Oracle's Revenue Declines as It Struggles to Catch Up in Cloud Services -- Update

Envoyer par e-mail
03/15/2019 | 12:08 am
Patrick Thomas


By Jay Greene and Patrick Thomas



Oracle Corp. said its revenue fell 1% in its latest quarter, a second-consecutive period of decline as the software giant continues to struggle adapting its business for the cloud era.



The sluggish performance came even as corporate-technology rivals such as Microsoft Corp. and Salesforce.com Inc. have posted double-digit gains in revenue in recent weeks.



Oracle has been slower than some of its rivals to develop cloud-computing technology -- services customers rent on demand over the web. That has put competitors in a better position to win business as customers shift away from managing their own computing operations.



The company expects to post revenue that is flat to down 2% in the current quarter, co-Chief Executive Safra Catz said during a conference call with analysts. Oracle shares, which fell a penny to $53.05 during regular trading Thursday, slid 3.9% after hours.



Brad Reback, an analyst at Stifel Nicolaus & Co., said the current spending environment for information technology is the most robust in two decades. "The world is passing Oracle by," he said.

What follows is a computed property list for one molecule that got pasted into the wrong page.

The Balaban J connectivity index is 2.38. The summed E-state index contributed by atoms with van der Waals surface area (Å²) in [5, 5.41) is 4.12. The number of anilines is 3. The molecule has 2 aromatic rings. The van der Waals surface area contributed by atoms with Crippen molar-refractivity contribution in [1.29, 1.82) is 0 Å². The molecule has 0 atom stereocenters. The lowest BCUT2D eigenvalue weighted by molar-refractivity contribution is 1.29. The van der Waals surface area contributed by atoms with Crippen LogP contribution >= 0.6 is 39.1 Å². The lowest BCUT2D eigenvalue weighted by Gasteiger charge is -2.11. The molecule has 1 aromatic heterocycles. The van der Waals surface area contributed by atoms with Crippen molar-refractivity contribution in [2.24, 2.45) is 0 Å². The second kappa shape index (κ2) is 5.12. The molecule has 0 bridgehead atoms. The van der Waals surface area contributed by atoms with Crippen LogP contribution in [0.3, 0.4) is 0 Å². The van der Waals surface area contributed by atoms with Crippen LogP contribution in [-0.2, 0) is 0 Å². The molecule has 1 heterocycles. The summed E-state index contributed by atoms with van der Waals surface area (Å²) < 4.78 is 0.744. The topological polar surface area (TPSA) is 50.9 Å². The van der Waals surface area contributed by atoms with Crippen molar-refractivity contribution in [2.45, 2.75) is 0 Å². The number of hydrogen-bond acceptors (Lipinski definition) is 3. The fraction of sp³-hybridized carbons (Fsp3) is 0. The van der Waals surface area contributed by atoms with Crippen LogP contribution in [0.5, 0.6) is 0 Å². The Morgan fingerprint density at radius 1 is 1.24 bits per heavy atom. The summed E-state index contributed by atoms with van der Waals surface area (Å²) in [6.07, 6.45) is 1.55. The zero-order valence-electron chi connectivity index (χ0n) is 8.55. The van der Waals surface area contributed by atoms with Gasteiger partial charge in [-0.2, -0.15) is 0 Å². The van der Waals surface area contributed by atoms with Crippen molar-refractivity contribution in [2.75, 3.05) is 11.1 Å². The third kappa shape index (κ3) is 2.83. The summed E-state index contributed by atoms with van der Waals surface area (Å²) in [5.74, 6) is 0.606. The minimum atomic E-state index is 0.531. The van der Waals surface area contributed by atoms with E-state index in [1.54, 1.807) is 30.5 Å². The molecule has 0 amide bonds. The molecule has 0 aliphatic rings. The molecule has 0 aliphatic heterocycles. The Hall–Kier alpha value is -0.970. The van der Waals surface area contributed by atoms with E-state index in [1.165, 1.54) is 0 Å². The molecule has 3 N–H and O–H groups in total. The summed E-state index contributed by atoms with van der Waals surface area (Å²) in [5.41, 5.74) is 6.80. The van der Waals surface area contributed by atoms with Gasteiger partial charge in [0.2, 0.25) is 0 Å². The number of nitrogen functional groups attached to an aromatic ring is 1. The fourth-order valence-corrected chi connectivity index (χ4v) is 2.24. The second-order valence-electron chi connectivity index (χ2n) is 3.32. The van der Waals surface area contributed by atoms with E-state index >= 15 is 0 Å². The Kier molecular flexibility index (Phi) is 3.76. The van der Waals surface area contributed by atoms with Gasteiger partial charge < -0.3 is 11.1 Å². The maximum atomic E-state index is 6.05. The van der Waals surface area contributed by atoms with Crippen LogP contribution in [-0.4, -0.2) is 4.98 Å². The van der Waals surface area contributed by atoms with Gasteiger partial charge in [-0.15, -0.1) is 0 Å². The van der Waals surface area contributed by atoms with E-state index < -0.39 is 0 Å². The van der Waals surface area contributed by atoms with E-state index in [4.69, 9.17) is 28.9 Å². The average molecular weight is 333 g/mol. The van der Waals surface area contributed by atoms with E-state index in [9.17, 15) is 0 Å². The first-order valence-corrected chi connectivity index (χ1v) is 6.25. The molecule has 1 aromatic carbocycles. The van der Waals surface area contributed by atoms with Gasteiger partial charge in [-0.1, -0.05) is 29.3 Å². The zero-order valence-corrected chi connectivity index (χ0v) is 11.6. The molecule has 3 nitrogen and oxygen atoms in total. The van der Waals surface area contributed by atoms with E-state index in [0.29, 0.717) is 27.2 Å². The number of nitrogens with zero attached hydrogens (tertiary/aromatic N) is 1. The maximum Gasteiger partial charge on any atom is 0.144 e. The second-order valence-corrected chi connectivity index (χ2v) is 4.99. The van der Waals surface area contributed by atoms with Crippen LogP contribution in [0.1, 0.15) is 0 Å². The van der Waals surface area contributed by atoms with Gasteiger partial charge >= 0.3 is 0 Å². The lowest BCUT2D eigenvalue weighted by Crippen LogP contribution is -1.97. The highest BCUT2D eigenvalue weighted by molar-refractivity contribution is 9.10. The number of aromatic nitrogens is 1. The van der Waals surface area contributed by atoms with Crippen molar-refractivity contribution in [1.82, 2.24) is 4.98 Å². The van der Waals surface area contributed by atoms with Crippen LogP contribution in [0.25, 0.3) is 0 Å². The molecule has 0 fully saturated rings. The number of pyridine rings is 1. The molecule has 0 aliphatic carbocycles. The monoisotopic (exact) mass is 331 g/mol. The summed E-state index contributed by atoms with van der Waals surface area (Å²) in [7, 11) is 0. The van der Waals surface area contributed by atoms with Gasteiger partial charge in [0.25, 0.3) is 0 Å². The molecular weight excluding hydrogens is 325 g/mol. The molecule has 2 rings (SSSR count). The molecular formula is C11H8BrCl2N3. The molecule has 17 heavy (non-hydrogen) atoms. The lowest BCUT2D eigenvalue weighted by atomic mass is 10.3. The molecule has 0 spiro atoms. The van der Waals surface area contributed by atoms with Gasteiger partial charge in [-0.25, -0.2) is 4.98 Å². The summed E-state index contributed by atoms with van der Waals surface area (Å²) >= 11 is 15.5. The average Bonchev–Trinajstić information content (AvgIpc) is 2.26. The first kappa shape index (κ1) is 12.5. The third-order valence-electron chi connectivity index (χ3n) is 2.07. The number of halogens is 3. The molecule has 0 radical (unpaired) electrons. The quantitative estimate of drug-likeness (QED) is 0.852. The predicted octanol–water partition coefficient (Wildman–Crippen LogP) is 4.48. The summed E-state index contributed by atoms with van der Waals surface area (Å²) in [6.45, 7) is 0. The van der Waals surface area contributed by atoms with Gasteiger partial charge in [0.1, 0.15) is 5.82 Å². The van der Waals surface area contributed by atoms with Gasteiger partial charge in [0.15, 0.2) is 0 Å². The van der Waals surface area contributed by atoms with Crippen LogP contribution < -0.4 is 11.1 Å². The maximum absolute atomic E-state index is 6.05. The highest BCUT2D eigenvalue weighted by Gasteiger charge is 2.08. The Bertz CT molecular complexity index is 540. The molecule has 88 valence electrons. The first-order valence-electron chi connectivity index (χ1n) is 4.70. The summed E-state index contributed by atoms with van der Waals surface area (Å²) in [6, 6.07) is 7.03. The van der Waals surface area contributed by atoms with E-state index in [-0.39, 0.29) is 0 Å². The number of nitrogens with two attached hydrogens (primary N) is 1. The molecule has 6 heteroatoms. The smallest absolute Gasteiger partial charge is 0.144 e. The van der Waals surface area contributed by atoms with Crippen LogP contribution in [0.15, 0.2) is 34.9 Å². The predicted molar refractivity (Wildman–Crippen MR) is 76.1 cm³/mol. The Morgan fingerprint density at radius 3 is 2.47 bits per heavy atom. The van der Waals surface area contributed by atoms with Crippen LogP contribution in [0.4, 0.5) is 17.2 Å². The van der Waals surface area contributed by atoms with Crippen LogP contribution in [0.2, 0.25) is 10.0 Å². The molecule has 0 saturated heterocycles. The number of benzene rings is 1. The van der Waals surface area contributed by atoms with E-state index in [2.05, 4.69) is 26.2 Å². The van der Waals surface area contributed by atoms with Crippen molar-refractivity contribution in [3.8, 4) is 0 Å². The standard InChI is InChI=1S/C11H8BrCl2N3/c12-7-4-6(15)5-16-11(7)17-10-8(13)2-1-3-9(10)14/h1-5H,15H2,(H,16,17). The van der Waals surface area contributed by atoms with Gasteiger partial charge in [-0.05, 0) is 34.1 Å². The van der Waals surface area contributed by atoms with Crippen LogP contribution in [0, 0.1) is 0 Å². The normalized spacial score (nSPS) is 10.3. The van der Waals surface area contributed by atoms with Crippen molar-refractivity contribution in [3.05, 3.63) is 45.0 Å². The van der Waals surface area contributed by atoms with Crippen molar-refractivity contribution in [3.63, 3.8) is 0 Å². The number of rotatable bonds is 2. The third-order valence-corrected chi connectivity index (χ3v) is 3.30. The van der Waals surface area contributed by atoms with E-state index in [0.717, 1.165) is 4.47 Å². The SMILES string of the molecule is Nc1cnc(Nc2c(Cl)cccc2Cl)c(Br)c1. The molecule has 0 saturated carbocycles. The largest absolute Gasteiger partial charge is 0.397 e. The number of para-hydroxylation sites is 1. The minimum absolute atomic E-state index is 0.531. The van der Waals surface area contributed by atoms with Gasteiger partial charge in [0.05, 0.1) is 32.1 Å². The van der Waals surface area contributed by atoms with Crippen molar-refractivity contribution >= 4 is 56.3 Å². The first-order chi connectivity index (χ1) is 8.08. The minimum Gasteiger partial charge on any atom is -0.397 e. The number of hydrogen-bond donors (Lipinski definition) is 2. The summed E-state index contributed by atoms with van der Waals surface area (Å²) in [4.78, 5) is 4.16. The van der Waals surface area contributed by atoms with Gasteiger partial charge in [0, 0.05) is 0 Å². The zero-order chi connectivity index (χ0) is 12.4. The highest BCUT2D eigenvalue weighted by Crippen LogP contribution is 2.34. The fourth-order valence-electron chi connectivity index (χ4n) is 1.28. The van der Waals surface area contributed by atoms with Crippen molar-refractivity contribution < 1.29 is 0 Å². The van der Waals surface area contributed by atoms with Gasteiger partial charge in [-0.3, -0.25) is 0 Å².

Oracle's slip in revenue in the fiscal third quarter to $9.61 billion, from $9.68 billion a year earlier, came in better than the $9.59 billion expected by Wall Street analysts, according to FactSet.



Profit came to $2.75 billion, compared with a year-earlier loss of $4.05 billion that included a one-time $6.9 billion charge related to the then-new U.S. tax law.



Excluding one-time items, Oracle posted a profit of 87 cents a share. Analysts polled by FactSet were expecting adjusted earnings of 84 cents a share.



The company said cloud-service and license-support revenue -- Oracle's largest segment -- grew 1% to $6.66 billion.



Oracle changed how it reports its quarterly financial results last year, combining its cloud-computing business with its licensing-support business. That obfuscated the view into Oracle's cloud-computing performance. The company had previously disclosed revenue and operating income of its various cloud-computing businesses.



Nonetheless, Ms. Catz highlighted the company's cloud growth. "As a percentage of our total software business, cloud is now more than double what it was just three years ago and provides us with the ability to accelerate overall software revenue growth as this mix shift continues," she told analysts.



Oracle spent $10 billion in the quarter, buying back 206 million shares, marking the fourth consecutive quarter in which repurchases hit $10 billion or more. Ms. Catz said the company has cut the number of shares outstanding by nearly 16% in the last year. That reduction has helped boost Oracle's per-share earnings results.



Oracle increased its quarterly dividend 26% to 24 cents per share.



Write to Jay Greene at Jay.Greene@wsj.com and Patrick Thomas at Patrick.Thomas@wsj.com





Envoyer par e-mail